Monday, May 31, 2010

Northern Mocking Bird not Wren


I thought we had a Carolina Wren and was perplexed why it sang in the middle of the night then I looked up what bird would sing its heart out at night and I am 90% sure this is my little late night vocalist. I know the wrens song and I would think the voice I heard so loud in my grove sounded like a wren but then it didn't some how. This brilliant little guy is who was fooling me I do believe. You can listen to him sing at the Cornell site:

http://www.allaboutbirds.org/guide/Northern_Mockingbird/id


The Northern Mockingbird, Mimus polyglottos, is the only mockingbird commonly found in North America. This species was first described by Linnaeus in his Systema naturae in 1758 as Turdus polyglottos.

The Northern Mockingbird breeds in southeastern Canada, the United States, northern Mexico, the Bahamas, the Cayman Islands and the Greater Antilles. It is replaced further south by its closest living relative, the Tropical Mockingbird. The Socorro Mockingbird, an endangered species, is also closely related, contrary to previous opinion.The bird is the state bird of Arkansas, Florida, Mississippi, Tennessee and Texas.

This bird is mainly a permanent resident, but northern birds may move south during harsh weather. This species has occurred in Europe as an extreme rarity.


Northern Mockingbirds eat mainly insects in summer but switch to eating mostly fruit in fall and winter. These birds forage on the ground or in vegetation; they also fly down from a perch to capture food. They mainly eat insects, berries and seeds. They’ve been seen drinking sap from the cuts on recently pruned trees. While foraging they frequently spread their wings in a peculiar two-step motion to display the white patches. There lacks consensus among ornithologists over whether this behavior is purely a territorial display, or whether the flashing white patches startles insects into giving up their cover.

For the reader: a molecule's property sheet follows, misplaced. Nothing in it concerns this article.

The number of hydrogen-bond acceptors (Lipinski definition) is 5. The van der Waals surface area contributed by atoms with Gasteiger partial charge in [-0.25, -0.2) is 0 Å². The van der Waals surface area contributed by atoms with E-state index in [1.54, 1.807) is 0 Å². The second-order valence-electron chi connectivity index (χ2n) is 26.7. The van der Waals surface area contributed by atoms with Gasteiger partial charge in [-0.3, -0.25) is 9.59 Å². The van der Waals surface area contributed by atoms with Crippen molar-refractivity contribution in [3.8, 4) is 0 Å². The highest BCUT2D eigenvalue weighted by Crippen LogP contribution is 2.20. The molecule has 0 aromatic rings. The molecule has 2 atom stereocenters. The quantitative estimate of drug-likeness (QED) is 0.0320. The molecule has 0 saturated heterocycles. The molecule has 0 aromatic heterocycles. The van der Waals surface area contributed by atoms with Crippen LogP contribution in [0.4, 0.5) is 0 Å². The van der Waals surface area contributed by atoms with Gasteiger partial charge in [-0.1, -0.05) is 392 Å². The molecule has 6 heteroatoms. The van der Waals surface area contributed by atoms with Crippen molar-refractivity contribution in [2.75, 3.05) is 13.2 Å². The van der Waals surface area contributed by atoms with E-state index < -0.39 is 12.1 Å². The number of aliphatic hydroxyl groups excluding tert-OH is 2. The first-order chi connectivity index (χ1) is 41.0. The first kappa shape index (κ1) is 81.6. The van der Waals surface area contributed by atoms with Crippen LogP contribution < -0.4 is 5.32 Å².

Mockingbirds' willingness to nest near houses, their loud and frequent songs, and their territorial defense often annoy people. John van der Linden, author of the Eastern Birding Central FAQ, reported 25 to 50 percent of the e-mail questions he received were concerned with how to deal with annoying mockingbirds.

Habitat

Mockingbirds have a strong preference for certain trees such as maple, sweetgum, and sycamore. They generally avoid pine trees after the other trees have grown their leaves. Also, they have a particular preference for high places, such as the topmost branches of trees. Mockingbirds are often found in urban and suburban areas, where they perch on telephone poles, streetlights, or high points on buildings. While singing on a high perch they will often bolt several feet into the air in a looping motion, with wings outstretched to display their white underside, then land back on the perch without breaking a note. This has been studied and thought to be a courtship display.

Mating and nesting



Northern Mockingbird males establish a nesting territory in early February. If a female enters his territory, the male will pursue the female with initial aggressive calls and, if she becomes uninterested, with softer calls. Once the pair is established, their song becomes more gentle. Northern Mockingbirds tend to be monogamous, and the female may return to the same male from the previous season.

Both the male and female Northern Mockingbird are involved in the nest building. The male does most of the work while the female perches on the shrub or tree where the nest is being built to watch for predators. The nest is built approximately 3 to 10 feet above the ground. The outer part of the nest is composed of twigs while the inner part is lined with grasses, dead leaves, moss or artificial fibers. The eggs are a light blue or greenish color and speckled with dots. Approximately three to five eggs are laid by the female, and she incubates them for nearly two weeks. Once the eggs are hatched, both the male and female feed the chicks.